‘OPEN SHOP’ GROUPS LONG BEEN PUSHED BY BOSSES, HISTORY SAYS
Wisconsin workers haven’t faced a possibility of “right-to-work (for less)” legislation in many years. This legislative session, unions may face a serious threat to pass this into law. It is therefore important to understand the negative consequences of such laws for Wisconsin’s working families.
Right-to-work laws are deceptively named. They do not guarantee a single job, nor do they guarantee one’s right to work. These laws prohibit employers and unions from negotiating union security provisions in a collective bargaining agreement.
This is known as an “open shop,” and its goal is to weaken and eventually eliminate unions. It does this by forcing unions to represent employees even though they decide not to pay dues for representation. As union finances dwindle, employers become emboldened to violate contracts. Unions find it financially more difficult to defend members against contract violations, unfair disciplines, and improper layoffs, and to negotiate fair agreements.
These laws are not fair to due-paying members. They are akin to allowing citizens in civil society to collect government benefits while skipping out on their taxes used to pay for these services.
These laws erode the middle class. Workers in open shop states make $5,538 per year less than workers in states where union security is permitted. Right-to-work states spend $2,671 less per pupil on elementary and secondary education. Overall, union members earn 28% more ($198 per week) than non-union workers. Seventy-eight percent of private sector union workers have access to health insurance versus 51% for non-union. Seventy-seven percent of private sector union workers have a guaranteed defined benefit pension plan, whereas the number for non-union workers is 20%.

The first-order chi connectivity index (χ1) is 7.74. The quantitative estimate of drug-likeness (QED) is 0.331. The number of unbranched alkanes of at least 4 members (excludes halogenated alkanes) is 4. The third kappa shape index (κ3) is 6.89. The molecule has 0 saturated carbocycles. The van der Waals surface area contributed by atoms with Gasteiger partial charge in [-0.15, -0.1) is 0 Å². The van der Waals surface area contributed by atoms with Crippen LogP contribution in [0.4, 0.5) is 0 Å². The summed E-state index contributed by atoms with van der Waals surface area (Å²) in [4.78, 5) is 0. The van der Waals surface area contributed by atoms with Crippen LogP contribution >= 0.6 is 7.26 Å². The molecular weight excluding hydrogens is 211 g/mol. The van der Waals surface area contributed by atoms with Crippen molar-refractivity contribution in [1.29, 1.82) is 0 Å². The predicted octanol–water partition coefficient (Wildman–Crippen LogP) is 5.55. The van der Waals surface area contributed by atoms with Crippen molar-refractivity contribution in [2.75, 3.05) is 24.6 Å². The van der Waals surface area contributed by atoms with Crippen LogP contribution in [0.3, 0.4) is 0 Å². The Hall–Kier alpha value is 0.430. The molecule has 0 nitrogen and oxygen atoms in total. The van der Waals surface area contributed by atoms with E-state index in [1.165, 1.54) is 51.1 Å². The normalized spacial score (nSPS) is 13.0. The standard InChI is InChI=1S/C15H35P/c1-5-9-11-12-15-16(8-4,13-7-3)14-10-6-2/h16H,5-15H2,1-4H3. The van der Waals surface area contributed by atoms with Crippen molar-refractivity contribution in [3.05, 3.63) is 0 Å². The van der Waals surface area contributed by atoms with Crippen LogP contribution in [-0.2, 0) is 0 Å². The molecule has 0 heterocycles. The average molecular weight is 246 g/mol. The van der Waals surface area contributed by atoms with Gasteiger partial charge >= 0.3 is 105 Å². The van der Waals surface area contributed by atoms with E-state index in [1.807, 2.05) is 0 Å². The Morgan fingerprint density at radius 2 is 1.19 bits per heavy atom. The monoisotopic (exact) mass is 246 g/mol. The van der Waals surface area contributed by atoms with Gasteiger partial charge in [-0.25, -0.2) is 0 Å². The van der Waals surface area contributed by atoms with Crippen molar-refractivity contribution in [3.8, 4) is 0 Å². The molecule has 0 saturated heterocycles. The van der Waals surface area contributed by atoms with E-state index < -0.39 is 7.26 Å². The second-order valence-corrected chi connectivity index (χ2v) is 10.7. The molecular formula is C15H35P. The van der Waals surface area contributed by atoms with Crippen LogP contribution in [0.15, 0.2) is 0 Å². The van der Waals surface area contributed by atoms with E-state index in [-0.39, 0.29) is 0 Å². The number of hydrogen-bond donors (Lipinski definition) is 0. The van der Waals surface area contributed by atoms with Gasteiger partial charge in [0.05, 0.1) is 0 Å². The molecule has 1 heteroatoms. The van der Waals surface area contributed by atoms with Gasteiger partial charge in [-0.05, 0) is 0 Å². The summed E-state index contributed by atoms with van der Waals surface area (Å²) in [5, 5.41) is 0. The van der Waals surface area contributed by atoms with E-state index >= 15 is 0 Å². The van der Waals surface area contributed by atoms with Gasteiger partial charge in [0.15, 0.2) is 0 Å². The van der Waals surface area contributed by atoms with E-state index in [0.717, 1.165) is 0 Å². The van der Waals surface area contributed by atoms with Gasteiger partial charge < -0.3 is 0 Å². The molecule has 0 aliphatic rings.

It should not be surprising to discover that workers in right-to-work states have a lower quality of life in the form of higher poverty, lower wages, less access to health care and poorer education for children (US Department of Labor and the US Census Bureau).
Historian Philip Taft traced the beginnings of the “open shop” movement to the late 1890s and early 1900s. Then, as now, employers understood the value of misleading the public about the real impact of their policies. Organizations like the National Association of Manufacturers led the formation of these anti-worker laws, titled them citizens organizations and erroneously said their goals were to extend freedoms to workers. In the early 1920s, manufacturers developed the “American Plan.” This widespread open shop campaign helped cause a drop in union membership from 2.4 million to 1.4 million from 1920 to 1923.
After New Deal legislation in the 1930s boosted union memberships, the open shoppers regained momentum after World War II, resulting in the passage of the 1947 Taft-Hartley Act, which permitted states to ban union security clauses.
A front group known as the National Right-to-Work Committee was born in the 1950s and has descended upon state after state seeking to pass such laws. It is important that working people fight this effort to weaken their unions by taking away their union security provisions negotiated into their contracts.
Reprinted with permission from the Wisconsin Labor History Society.
For labor history, news and scholarship opportunities, visit http://www.wisconsinlaborhistory.org/